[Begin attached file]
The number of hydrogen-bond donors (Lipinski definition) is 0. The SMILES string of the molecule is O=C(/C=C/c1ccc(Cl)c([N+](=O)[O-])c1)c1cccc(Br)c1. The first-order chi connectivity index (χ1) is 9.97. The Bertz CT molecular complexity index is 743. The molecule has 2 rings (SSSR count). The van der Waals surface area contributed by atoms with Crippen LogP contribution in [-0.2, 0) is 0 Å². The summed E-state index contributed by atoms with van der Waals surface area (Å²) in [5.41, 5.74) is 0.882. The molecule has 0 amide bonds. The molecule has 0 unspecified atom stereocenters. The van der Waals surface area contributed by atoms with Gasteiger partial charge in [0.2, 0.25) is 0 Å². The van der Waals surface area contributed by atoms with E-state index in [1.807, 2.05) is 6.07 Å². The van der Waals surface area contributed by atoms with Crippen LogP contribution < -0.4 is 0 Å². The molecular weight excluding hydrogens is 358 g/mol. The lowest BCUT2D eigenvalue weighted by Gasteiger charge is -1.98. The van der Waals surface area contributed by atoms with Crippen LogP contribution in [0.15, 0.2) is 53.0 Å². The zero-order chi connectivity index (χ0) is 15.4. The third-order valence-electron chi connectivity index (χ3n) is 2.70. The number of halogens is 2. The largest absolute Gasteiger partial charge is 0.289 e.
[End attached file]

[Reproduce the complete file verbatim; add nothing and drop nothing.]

The number of hydrogen-bond donors (Lipinski definition) is 0. The SMILES string of the molecule is O=C(/C=C/c1ccc(Cl)c([N+](=O)[O-])c1)c1cccc(Br)c1. The first-order chi connectivity index (χ1) is 9.97. The Bertz CT molecular complexity index is 743. The molecule has 2 rings (SSSR count). The van der Waals surface area contributed by atoms with Crippen LogP contribution in [-0.2, 0) is 0 Å². The summed E-state index contributed by atoms with van der Waals surface area (Å²) in [5.41, 5.74) is 0.882. The molecule has 0 amide bonds. The molecule has 0 unspecified atom stereocenters. The van der Waals surface area contributed by atoms with Gasteiger partial charge in [0.2, 0.25) is 0 Å². The van der Waals surface area contributed by atoms with E-state index in [1.807, 2.05) is 6.07 Å². The van der Waals surface area contributed by atoms with Crippen LogP contribution < -0.4 is 0 Å². The molecular weight excluding hydrogens is 358 g/mol. The lowest BCUT2D eigenvalue weighted by Gasteiger charge is -1.98. The van der Waals surface area contributed by atoms with Crippen LogP contribution in [0.15, 0.2) is 53.0 Å². The zero-order chi connectivity index (χ0) is 15.4. The third-order valence-electron chi connectivity index (χ3n) is 2.70. The number of halogens is 2. The largest absolute Gasteiger partial charge is 0.289 e.